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ROGER OF WENDOVER Flowers of history. The history of England from the descent of the saxons to A.D. 1235. vol.1

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ROGER OF WENDOVER
Flowers of history. The history of England from the descent of the saxons to A.D. 1235. vol.1
page 151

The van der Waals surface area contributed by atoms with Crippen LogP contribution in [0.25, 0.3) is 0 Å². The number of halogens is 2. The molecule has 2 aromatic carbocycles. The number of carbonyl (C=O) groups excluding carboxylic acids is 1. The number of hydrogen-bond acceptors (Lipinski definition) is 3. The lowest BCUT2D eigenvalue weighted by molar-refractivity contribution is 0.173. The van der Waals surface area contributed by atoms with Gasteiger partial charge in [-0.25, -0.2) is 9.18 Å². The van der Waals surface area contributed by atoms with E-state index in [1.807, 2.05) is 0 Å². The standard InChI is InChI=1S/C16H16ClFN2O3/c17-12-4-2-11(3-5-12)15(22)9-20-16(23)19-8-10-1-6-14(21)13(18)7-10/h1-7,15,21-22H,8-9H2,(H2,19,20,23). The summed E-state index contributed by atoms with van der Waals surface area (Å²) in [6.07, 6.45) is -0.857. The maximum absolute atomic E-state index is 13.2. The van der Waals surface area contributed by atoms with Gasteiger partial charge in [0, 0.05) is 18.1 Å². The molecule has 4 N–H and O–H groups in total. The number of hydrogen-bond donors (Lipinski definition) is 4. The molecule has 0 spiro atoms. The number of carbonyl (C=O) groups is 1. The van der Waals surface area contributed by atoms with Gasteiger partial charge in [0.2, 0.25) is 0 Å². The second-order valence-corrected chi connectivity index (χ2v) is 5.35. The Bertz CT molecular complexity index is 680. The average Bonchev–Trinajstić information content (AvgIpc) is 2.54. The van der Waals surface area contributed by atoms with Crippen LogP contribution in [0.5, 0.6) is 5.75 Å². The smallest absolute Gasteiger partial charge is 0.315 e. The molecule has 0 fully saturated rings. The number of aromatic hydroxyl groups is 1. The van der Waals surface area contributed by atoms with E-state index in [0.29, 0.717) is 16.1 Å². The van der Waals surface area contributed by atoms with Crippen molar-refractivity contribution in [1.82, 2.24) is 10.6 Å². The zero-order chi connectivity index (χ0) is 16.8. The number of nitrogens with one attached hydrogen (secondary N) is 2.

three bishops, to Fleury, to restore the greatest part of the body of St. Benedict to the monks of Cassino, but not to deprive the monastery of Fleury of the whole. When this became known to the brethren of Fleury, they fasted and prayed with tears three days before his tomb, exclaiming, " Ο father Benedict, our only hope next to God, regard, we beseech thee, our tears, and remain with us in the place which thou didst deign to choose for thyself; but if thou art provoked by the enormity of our sins, and wilt not remain, we are determined to go with thee." And after they had thus spent three whole days in tears and sighs, the aforesaid bishops arrived, and proceeded to fulfil the king's commands. On hearing'of their arrival and the object of it, the abbat Medo, who then governed the monastery, called to him the brethren of the congregation, and shut himself with them in the neighbouring church of the blessed Peter, where they gave themselves to prayer, lying prostrate on the ground and bathed in tears. When the bishops entered the temple of the holy mother of God, before they had reached St. Benedict's tomb, they Avere stricken with such fear and blindness, that they were unable to recognize each other; and perceiving that the visitation was from God, they began to grope their way through the church until they came to the bell-ropes, which they pulled with all their might in order to procure help. On hearing the noise, the abbat and brethren, who were engaged in prayer, entered the church, and finding the bishops unable to see, they asked them what was the matter. They replied, " We have rashly come hither to provoke the blessed father Benedict to vengeance ; woe unto us ! for we have sinned. But, ye servants of God, pray to almighty God for us, that he may open our eyes ; and we promise you that we will never more be guilty of the like presumption." On this the brethren, some with tears and others prostrate on the ground, earnestly prayed that God would, in his mercy, vouchsafe to restore their sight ; and while they were praying their eyes Avere opened, and the aforesaid bishops returned home in great fear. In the same year, Cuthbert archbishop of Canterbury, and Athelbald king of the Mercians, held a council. In the year of our Lord 749, died Eadbert, king of Kent, after wearing the diadem six years ; he was succeeded by


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